An Andover man has had his sentencing adjourned after failing to provide legal aid documents to his solicitors – despite being just a minute from the court.

Norman Stringer was due to be sentenced on three drugs charges at Winchester Crown Court today (Thursday, March 11). However, because he had not provided payslips to his solicitors so they could apply for legal aid on his behalf, they did not show up in court.

Addressing the 51-year-old, who had brought the payslips to the hearing, Judge Jane Miller said: “What good is that to me here?”

She added: “You should have taken them to the solicitors. They are literally just down the road.”

Stringer had previously appeared at Basingstoke Crown Court on February 9, where he indicated pleas of guilty to the charges of possession of cannabis with intent to supply on May 1 2020, and two charges of being concerned in the production of the class B drug between June 17 2019 and May 2020. He was placed on unconditional bail by the court.

When he appeared at Winchester Crown Court, there was initially some confusion over the lack of a defence solicitor. However, when law firm Penfold and McPherson was contacted by the clerk, it became apparent that Stringer had not provided them with the documents needed to apply for legal aid.

According to government guidelines, applying for legal aid in criminal cases requires information about an individual’s income and outgoings, as well as their capital and equity. They must also pass a merit test.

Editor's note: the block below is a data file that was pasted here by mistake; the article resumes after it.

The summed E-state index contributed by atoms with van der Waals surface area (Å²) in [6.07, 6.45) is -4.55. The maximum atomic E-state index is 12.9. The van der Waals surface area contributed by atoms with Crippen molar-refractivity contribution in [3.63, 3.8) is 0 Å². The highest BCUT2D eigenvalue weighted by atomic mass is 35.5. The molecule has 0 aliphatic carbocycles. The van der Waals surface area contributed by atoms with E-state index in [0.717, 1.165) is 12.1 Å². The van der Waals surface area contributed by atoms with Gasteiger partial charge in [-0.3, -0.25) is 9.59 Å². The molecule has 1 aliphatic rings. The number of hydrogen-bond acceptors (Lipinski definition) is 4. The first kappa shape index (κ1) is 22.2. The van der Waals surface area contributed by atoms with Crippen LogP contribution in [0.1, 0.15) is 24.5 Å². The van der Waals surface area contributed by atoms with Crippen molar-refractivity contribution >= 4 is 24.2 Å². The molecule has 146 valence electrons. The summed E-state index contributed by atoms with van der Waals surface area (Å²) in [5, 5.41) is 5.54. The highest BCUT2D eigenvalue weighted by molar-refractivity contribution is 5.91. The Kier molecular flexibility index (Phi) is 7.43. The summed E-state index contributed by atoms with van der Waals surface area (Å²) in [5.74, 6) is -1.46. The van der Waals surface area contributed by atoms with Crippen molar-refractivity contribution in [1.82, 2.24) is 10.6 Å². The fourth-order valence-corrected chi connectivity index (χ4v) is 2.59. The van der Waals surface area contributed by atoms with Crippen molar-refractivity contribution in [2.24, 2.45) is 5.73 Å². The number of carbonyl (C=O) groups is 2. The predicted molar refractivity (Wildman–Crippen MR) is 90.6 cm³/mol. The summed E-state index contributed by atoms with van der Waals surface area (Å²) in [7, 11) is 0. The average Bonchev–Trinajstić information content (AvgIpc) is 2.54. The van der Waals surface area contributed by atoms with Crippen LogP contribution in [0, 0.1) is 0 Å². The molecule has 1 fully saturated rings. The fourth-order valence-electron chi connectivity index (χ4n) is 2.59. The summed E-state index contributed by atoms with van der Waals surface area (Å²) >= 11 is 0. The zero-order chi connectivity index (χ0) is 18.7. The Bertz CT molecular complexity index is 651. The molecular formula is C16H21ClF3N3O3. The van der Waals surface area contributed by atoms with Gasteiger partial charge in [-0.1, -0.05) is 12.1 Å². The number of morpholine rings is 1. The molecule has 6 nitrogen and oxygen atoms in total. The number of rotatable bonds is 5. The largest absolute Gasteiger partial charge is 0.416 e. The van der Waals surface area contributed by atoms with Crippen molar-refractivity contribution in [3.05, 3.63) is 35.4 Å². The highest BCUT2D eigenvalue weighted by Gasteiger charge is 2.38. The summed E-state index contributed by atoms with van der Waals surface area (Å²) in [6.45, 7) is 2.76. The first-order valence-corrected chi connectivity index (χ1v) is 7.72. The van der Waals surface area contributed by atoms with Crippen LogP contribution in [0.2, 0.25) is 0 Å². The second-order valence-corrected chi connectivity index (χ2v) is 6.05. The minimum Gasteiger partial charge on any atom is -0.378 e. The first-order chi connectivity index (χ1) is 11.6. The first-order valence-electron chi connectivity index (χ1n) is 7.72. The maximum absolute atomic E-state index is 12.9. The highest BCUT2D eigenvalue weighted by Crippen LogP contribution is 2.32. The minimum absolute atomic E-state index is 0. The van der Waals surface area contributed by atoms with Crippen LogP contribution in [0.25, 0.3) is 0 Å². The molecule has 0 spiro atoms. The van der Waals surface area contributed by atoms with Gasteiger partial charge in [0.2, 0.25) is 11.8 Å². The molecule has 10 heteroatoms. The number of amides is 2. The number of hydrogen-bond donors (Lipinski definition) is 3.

Penfold and McPherson said that Stringer had been asked to provide them with payslips, but he said that he had brought them with him to the court itself to give to his solicitor, Edward Stott.

When Judge Miller was brought into court, she told Stringer: “What good is that to me here?”

She said that he needed to get legal aid and representation by providing the payslips to his solicitors, as “it wouldn’t be fair to ask you to represent yourself.” She also noted he had not seen the pre-sentence report prepared on his behalf.

Judge Miller said: “You should have taken them to the solicitors. They are literally just down the road.”

The offices of Penfold and McPherson are located one minute’s walk away from the crown court.

Warning Stringer that he would “likely” face a prison sentence, she said: “I hope you realise that you face a prison sentence. Last time you were sentenced to two years imprisonment and you are likely to face it again.”

Following these remarks, Judge Miller added a condition of residence to Stringer’s bail, requiring him to live at his Rack Close address until his sentencing. She adjourned this for three weeks, with Stringer to appear again at Winchester Crown Court on April 1.